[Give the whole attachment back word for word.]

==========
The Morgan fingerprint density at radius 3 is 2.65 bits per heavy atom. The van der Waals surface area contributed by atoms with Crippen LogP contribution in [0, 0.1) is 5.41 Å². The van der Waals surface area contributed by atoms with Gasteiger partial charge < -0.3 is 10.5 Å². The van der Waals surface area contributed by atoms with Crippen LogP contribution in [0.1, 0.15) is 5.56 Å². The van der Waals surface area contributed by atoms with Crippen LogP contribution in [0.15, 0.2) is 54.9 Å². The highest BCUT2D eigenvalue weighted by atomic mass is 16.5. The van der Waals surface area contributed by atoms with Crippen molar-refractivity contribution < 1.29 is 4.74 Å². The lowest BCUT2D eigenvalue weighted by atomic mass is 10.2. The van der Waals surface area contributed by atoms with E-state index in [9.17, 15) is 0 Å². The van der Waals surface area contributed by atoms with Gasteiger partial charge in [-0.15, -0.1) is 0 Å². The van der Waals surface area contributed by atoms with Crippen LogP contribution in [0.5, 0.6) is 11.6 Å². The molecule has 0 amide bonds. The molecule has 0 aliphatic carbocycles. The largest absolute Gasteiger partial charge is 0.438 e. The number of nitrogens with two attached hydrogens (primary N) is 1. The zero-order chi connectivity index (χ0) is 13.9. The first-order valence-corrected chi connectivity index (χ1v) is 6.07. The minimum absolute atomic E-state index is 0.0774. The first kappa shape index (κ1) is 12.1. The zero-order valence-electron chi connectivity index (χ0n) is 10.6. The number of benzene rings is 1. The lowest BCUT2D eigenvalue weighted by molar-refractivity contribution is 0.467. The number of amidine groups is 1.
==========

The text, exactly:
The Morgan fingerprint density at radius 3 is 2.65 bits per heavy atom. The van der Waals surface area contributed by atoms with Crippen LogP contribution in [0, 0.1) is 5.41 Å². The van der Waals surface area contributed by atoms with Gasteiger partial charge < -0.3 is 10.5 Å². The van der Waals surface area contributed by atoms with Crippen LogP contribution in [0.1, 0.15) is 5.56 Å². The van der Waals surface area contributed by atoms with Crippen LogP contribution in [0.15, 0.2) is 54.9 Å². The highest BCUT2D eigenvalue weighted by atomic mass is 16.5. The van der Waals surface area contributed by atoms with Crippen molar-refractivity contribution < 1.29 is 4.74 Å². The lowest BCUT2D eigenvalue weighted by atomic mass is 10.2. The van der Waals surface area contributed by atoms with E-state index in [9.17, 15) is 0 Å². The van der Waals surface area contributed by atoms with Gasteiger partial charge in [-0.15, -0.1) is 0 Å². The van der Waals surface area contributed by atoms with Crippen LogP contribution in [0.5, 0.6) is 11.6 Å². The molecule has 0 amide bonds. The molecule has 0 aliphatic carbocycles. The largest absolute Gasteiger partial charge is 0.438 e. The number of nitrogens with two attached hydrogens (primary N) is 1. The zero-order chi connectivity index (χ0) is 13.9. The first-order valence-corrected chi connectivity index (χ1v) is 6.07. The minimum absolute atomic E-state index is 0.0774. The first kappa shape index (κ1) is 12.1. The zero-order valence-electron chi connectivity index (χ0n) is 10.6. The number of benzene rings is 1. The lowest BCUT2D eigenvalue weighted by molar-refractivity contribution is 0.467. The number of amidine groups is 1.